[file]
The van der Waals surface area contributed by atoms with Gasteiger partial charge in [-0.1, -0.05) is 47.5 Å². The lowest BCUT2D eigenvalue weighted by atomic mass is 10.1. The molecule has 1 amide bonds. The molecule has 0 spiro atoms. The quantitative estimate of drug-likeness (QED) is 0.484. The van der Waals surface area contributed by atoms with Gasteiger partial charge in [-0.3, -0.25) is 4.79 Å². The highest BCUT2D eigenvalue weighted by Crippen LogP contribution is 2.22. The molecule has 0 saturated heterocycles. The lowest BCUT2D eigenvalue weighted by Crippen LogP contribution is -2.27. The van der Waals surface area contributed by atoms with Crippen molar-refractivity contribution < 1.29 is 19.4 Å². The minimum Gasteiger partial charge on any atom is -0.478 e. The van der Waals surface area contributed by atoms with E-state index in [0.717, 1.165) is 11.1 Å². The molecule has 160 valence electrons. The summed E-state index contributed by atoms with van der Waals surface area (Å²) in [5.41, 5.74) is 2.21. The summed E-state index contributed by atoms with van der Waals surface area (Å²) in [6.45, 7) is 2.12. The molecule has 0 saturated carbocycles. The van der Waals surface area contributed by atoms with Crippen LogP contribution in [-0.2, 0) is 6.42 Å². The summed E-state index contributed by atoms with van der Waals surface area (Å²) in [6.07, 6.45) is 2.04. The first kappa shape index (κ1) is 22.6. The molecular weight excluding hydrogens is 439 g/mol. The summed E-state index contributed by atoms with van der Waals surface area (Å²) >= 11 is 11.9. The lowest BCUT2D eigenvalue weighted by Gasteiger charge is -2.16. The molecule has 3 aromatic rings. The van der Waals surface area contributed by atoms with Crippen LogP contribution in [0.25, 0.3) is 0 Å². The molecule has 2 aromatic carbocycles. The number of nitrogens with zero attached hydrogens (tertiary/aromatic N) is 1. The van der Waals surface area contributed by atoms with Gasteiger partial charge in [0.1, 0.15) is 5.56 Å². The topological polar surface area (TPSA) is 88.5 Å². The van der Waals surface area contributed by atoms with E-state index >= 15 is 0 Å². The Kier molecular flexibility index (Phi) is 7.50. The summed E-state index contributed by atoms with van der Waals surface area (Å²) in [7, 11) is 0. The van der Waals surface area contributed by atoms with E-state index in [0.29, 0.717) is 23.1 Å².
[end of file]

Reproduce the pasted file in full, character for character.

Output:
The van der Waals surface area contributed by atoms with Gasteiger partial charge in [-0.1, -0.05) is 47.5 Å². The lowest BCUT2D eigenvalue weighted by atomic mass is 10.1. The molecule has 1 amide bonds. The molecule has 0 spiro atoms. The quantitative estimate of drug-likeness (QED) is 0.484. The van der Waals surface area contributed by atoms with Gasteiger partial charge in [-0.3, -0.25) is 4.79 Å². The highest BCUT2D eigenvalue weighted by Crippen LogP contribution is 2.22. The molecule has 0 saturated heterocycles. The lowest BCUT2D eigenvalue weighted by Crippen LogP contribution is -2.27. The van der Waals surface area contributed by atoms with Crippen molar-refractivity contribution < 1.29 is 19.4 Å². The minimum Gasteiger partial charge on any atom is -0.478 e. The van der Waals surface area contributed by atoms with E-state index in [0.717, 1.165) is 11.1 Å². The molecule has 160 valence electrons. The summed E-state index contributed by atoms with van der Waals surface area (Å²) in [5.41, 5.74) is 2.21. The summed E-state index contributed by atoms with van der Waals surface area (Å²) in [6.45, 7) is 2.12. The molecule has 0 saturated carbocycles. The van der Waals surface area contributed by atoms with Crippen LogP contribution in [-0.2, 0) is 6.42 Å². The summed E-state index contributed by atoms with van der Waals surface area (Å²) in [6.07, 6.45) is 2.04. The first kappa shape index (κ1) is 22.6. The molecular weight excluding hydrogens is 439 g/mol. The summed E-state index contributed by atoms with van der Waals surface area (Å²) >= 11 is 11.9. The lowest BCUT2D eigenvalue weighted by Gasteiger charge is -2.16. The molecule has 3 aromatic rings. The van der Waals surface area contributed by atoms with Crippen LogP contribution in [0.25, 0.3) is 0 Å². The molecule has 2 aromatic carbocycles. The number of nitrogens with zero attached hydrogens (tertiary/aromatic N) is 1. The van der Waals surface area contributed by atoms with Gasteiger partial charge in [0.1, 0.15) is 5.56 Å². The topological polar surface area (TPSA) is 88.5 Å². The van der Waals surface area contributed by atoms with E-state index >= 15 is 0 Å². The Kier molecular flexibility index (Phi) is 7.50. The summed E-state index contributed by atoms with van der Waals surface area (Å²) in [7, 11) is 0. The van der Waals surface area contributed by atoms with E-state index in [0.29, 0.717) is 23.1 Å².